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Ralph Waldo Emerson - The Park

The prosperous and beautiful
To me seem not to wear
The yoke of conscience masterful,
Which galls me everywhere.

I cannot shake off the god;
On my neck he makes his seat;
I look at my face in the glass,
My eyes his eye-balls meet.

Enchanters! enchantresses!
Your gold makes you seem wise:
The morning mist within your grounds
More proudly rolls, more softly lies.

Yet spake yon purple mountain,
Yet said yon ancient wood,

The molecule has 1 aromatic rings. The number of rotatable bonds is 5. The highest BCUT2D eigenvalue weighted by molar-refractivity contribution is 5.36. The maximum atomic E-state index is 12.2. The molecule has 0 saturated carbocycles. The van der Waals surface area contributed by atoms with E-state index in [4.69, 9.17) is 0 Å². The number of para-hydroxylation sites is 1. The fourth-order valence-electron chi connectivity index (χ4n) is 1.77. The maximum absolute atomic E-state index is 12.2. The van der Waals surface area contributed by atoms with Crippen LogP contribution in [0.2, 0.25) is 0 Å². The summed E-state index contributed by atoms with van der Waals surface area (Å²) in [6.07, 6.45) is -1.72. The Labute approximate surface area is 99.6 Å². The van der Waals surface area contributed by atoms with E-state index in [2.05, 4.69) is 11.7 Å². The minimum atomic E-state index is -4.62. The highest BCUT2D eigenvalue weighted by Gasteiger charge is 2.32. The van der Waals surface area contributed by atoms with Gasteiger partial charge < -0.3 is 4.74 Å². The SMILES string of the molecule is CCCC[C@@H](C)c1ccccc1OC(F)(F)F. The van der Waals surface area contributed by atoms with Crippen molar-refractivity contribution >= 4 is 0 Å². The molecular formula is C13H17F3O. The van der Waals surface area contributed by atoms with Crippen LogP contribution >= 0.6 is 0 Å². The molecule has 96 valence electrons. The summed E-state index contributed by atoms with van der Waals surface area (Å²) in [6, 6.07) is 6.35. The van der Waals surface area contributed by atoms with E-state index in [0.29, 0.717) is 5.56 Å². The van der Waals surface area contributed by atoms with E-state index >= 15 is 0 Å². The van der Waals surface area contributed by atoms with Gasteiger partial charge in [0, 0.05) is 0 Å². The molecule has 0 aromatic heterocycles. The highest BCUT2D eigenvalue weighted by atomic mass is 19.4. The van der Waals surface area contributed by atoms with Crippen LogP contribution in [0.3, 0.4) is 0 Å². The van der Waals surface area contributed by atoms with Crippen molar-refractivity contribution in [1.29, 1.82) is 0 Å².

That night or day, that love or crime
Lead all souls to the Good.

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Added: Feb 21 2003 | Viewed: 373 times | Comments and analysis of The Park by Ralph Waldo Emerson Comments (1)

The Park - Comments and Information

Poet: Ralph Waldo Emerson
Poem: The Park

Comment 1 of 1, added on December 7th, 2008 at 8:25 AM.

Purely what I felt was meant by the poem:

The Rich don't have God. The poor as himself (Emerson) do. He's inside him.

The Devil seem wise but has nothing but lies.

******************BUT***********************

The truly wise-the nature, the entire creation subject to God leads everyone back to God.




John from United States

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